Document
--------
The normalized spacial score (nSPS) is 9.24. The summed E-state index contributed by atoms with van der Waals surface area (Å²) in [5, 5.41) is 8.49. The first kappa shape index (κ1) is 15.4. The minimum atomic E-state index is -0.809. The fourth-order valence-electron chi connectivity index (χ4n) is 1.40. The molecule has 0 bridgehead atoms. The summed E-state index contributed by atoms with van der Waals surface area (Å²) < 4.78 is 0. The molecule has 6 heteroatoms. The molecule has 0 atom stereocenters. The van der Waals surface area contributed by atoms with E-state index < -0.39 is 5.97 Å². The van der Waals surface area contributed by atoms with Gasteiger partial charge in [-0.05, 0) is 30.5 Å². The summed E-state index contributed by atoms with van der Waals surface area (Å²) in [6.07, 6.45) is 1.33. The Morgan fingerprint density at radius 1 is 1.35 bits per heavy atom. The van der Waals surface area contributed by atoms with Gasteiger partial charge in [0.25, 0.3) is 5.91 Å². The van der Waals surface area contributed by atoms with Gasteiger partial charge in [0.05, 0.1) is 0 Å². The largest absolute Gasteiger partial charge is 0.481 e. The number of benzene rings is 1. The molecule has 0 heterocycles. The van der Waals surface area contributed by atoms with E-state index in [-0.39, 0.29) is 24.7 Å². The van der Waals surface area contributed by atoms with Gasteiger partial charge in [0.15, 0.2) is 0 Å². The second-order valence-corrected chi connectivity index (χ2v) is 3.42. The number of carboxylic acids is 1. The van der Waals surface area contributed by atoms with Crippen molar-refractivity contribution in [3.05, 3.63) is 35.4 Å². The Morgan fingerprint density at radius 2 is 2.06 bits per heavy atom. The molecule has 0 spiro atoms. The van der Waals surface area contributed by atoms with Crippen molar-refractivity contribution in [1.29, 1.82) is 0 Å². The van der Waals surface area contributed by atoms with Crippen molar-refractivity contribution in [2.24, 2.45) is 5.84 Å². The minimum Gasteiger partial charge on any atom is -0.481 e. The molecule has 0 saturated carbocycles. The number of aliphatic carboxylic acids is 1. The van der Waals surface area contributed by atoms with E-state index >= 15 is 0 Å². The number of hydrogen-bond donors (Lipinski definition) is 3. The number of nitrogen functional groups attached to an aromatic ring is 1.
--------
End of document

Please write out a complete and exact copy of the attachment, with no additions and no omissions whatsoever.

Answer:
The normalized spacial score (nSPS) is 9.24. The summed E-state index contributed by atoms with van der Waals surface area (Å²) in [5, 5.41) is 8.49. The first kappa shape index (κ1) is 15.4. The minimum atomic E-state index is -0.809. The fourth-order valence-electron chi connectivity index (χ4n) is 1.40. The molecule has 0 bridgehead atoms. The summed E-state index contributed by atoms with van der Waals surface area (Å²) < 4.78 is 0. The molecule has 6 heteroatoms. The molecule has 0 atom stereocenters. The van der Waals surface area contributed by atoms with E-state index < -0.39 is 5.97 Å². The van der Waals surface area contributed by atoms with Gasteiger partial charge in [-0.05, 0) is 30.5 Å². The summed E-state index contributed by atoms with van der Waals surface area (Å²) in [6.07, 6.45) is 1.33. The Morgan fingerprint density at radius 1 is 1.35 bits per heavy atom. The van der Waals surface area contributed by atoms with Gasteiger partial charge in [0.25, 0.3) is 5.91 Å². The van der Waals surface area contributed by atoms with Gasteiger partial charge in [0.05, 0.1) is 0 Å². The largest absolute Gasteiger partial charge is 0.481 e. The number of benzene rings is 1. The molecule has 0 heterocycles. The van der Waals surface area contributed by atoms with E-state index in [-0.39, 0.29) is 24.7 Å². The van der Waals surface area contributed by atoms with Gasteiger partial charge in [0.15, 0.2) is 0 Å². The second-order valence-corrected chi connectivity index (χ2v) is 3.42. The number of carboxylic acids is 1. The van der Waals surface area contributed by atoms with Crippen molar-refractivity contribution in [3.05, 3.63) is 35.4 Å². The Morgan fingerprint density at radius 2 is 2.06 bits per heavy atom. The molecule has 0 spiro atoms. The van der Waals surface area contributed by atoms with Crippen molar-refractivity contribution in [1.29, 1.82) is 0 Å². The van der Waals surface area contributed by atoms with Crippen molar-refractivity contribution in [2.24, 2.45) is 5.84 Å². The minimum Gasteiger partial charge on any atom is -0.481 e. The molecule has 0 saturated carbocycles. The number of aliphatic carboxylic acids is 1. The van der Waals surface area contributed by atoms with E-state index >= 15 is 0 Å². The number of hydrogen-bond donors (Lipinski definition) is 3. The number of nitrogen functional groups attached to an aromatic ring is 1.